Sleep. We all know how important it is. But getting a good night’s sleep is something we can all struggle with from time to time, at any age. Then we reach menopause and getting those magical eight hours suddenly feels a whole lot harder.
Why sleep is so important
While we’re asleep, our bodies are working hard to heal and repair essential functions. So, we should never view sleep as a luxury – it’s critical for good health.
One night of poor sleep can leave us feeling groggy and irritable. But several nights of insufficient sleep can have a major impact on our health and can lead to other issues such as an increased risk of heart disease, kidney disease, high blood pressure, obesity, diabetes and stroke.
Of course, sleep doesn’t just affect us physically. It also plays an important role in how we feel emotionally too. Without a good night’s sleep, getting through the day can feel like a hard slog. So, there’s little wonder that a lack of sleep can leave us feeling anxious and irritable.
If you’ve found your sleep patterns have changed during menopause, you’re not alone. We asked women who are either menopausal or post-menopausal about the symptoms they were experiencing and 87% mentioned disrupted sleep.
How menopause affects sleep
During peri-menopause and menopause, our levels of the hormone oestrogen drop rapidly. This change in our hormones causes many different symptoms from hot flushes to loss of libido. But it also causes a number of symptoms that impact on sleep.
The good news is, there are steps you can take to restore your quality of sleep during menopause. So, let’s have a look at some of the symptoms and what you can do to help.
Many women experience night sweats during menopause. For some, it means drenched bed sheets almost every night. Naturally, experiencing night sweats is uncomfortable and can cause you to wake. You may wake feeling uncomfortably hot, or you could wake shivering, in wet nightclothes, as your body tries to regulate its temperature.
How to help: Swap heavy duvets and blankets for lighter options. If you share your bed with your partner, it’s a good idea to invest in separate duvets so you can easily kick yours off when you feel yourself getting hot. You may find a bedroom fan is a big help, especially in summer. Or simply opening a window – although you may also want to use earplugs to block out any sounds from outdoors.
You might not immediately associate itching skin with menopause but for many women, itchy skin (also known as pruritus), is an uncomfortable symptom that keeps them awake.
Itchy skin occurs when oestrogen levels decline, causing the epidermis (the outer layer of skin) to become thinner, leading to increased water loss and dryer, itching skin.
How to help: Avoid hot baths and showers before bedtime. Try wearing loose-fitting cotton nightclothes, which will allow your skin to breathe, rather than synthetic materials.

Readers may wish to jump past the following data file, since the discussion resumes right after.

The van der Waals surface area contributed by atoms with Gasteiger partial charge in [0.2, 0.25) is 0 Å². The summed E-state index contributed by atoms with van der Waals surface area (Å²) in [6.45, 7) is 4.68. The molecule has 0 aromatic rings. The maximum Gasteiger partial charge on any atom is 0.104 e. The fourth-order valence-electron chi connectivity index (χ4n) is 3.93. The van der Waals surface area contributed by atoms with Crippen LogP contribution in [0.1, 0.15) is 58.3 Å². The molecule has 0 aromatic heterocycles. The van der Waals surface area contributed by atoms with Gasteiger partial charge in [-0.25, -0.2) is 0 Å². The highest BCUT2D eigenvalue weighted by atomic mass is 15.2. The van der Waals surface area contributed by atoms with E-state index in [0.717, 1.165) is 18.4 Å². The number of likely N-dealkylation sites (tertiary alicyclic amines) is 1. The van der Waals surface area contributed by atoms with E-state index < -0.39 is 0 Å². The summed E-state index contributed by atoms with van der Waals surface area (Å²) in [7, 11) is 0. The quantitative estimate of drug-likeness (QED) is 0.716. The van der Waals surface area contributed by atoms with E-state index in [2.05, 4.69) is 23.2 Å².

For lots of women, anxiety levels increase during menopause. This can lead to sleeplessness – especially if you’re lying awake with a million thoughts running through your mind.
How to help: Try downloading a meditation app onto your phone to listen to as you prepare for sleep. Alternatively, find activities during the day that help reduce anxiety – some women find jogging helps while others swear by yoga.
Remember, if you’re struggling with menopause symptoms, especially if they’re impacting on your sleep, it’s a good idea to chat to your GP who will be able to suggest ways to help.
The morning after
Poor sleep affects every aspect of your waking life from how much you enjoy your day at work to whether you feel like socialising in the evening.
Trying to get through the day after a poor night’s sleep isn’t easy. But there are a few things you can do to help you look and feel like you’ve had those eight hours.
Move and stretch
Take a walk outdoors, ideally before noon, to reset your body’s circadian rhythm. Or try out a new exercise class. Exercise is a great way to ease anxiety and low mood which in turn can help you get a better night’s sleep.
When we’re tired, it’s tempting to reach for coffee and sugary snacks to get us through the day. But eating healthy foods instead, including lots of fruit and veg plus lean protein, will help your body heal and repair following a poor night’s sleep. Reducing caffeine and sugar will also help improve the chances of a good night’s sleep.
Freshen up your appearance (even after a poor night’s sleep)
A lack of sleep inevitably affects our appearance, resulting in dull skin with those tell-tale dark circles under the eyes. But during menopause, even when you’ve had a good night’s sleep, you could find you still get that ‘tired look’. This is purely due to the dropping levels of oestrogen which causes accelerated collagen loss and skin ageing, leading increased to dryness, wrinkling, dullness and laxity.
If, like many women, you’re feeling less confident about your appearance during menopause, it’s a good time to review your skincare regime – especially when suffering from disrupted sleep.
Emepelle, is the revolutionary line of skincare products, developed especially for skin affected by menopause. Featuring, revolutionary MEP Technology®, Emepelle is clinically proven to effectively and safely reinvigorate the natural functions of skin, targeting the root cause of ageing in skin affected by menopause. Emepelle addresses dryness, wrinkling, dullness and laxity, helping you look your best through menopause – even if you’ve had a less than perfect night’s sleep!